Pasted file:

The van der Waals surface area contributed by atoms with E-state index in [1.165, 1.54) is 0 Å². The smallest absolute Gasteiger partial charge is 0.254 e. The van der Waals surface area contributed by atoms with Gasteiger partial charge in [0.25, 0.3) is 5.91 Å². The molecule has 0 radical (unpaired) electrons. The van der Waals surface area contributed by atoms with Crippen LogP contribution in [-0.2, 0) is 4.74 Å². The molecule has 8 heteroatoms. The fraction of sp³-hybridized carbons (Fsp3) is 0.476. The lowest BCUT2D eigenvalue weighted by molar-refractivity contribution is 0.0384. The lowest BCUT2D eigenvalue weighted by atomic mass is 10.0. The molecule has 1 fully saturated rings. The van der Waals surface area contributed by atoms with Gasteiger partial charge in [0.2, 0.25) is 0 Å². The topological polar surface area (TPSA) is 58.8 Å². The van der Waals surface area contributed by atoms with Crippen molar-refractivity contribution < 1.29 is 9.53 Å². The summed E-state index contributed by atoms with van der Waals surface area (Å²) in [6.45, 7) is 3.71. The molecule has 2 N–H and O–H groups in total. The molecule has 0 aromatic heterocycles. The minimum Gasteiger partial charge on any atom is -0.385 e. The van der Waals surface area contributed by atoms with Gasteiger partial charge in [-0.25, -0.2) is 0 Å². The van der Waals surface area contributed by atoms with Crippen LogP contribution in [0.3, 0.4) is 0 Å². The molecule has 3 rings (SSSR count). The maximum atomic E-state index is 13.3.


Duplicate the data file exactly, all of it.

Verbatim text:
The van der Waals surface area contributed by atoms with E-state index in [1.165, 1.54) is 0 Å². The smallest absolute Gasteiger partial charge is 0.254 e. The van der Waals surface area contributed by atoms with Gasteiger partial charge in [0.25, 0.3) is 5.91 Å². The molecule has 0 radical (unpaired) electrons. The van der Waals surface area contributed by atoms with Crippen LogP contribution in [-0.2, 0) is 4.74 Å². The molecule has 8 heteroatoms. The fraction of sp³-hybridized carbons (Fsp3) is 0.476. The lowest BCUT2D eigenvalue weighted by molar-refractivity contribution is 0.0384. The lowest BCUT2D eigenvalue weighted by atomic mass is 10.0. The molecule has 1 fully saturated rings. The van der Waals surface area contributed by atoms with Gasteiger partial charge in [0.2, 0.25) is 0 Å². The topological polar surface area (TPSA) is 58.8 Å². The van der Waals surface area contributed by atoms with Crippen molar-refractivity contribution < 1.29 is 9.53 Å². The summed E-state index contributed by atoms with van der Waals surface area (Å²) in [6.45, 7) is 3.71. The molecule has 2 N–H and O–H groups in total. The molecule has 0 aromatic heterocycles. The minimum Gasteiger partial charge on any atom is -0.385 e. The van der Waals surface area contributed by atoms with Gasteiger partial charge in [-0.25, -0.2) is 0 Å². The van der Waals surface area contributed by atoms with Crippen LogP contribution in [0.3, 0.4) is 0 Å². The molecule has 3 rings (SSSR count). The maximum atomic E-state index is 13.3.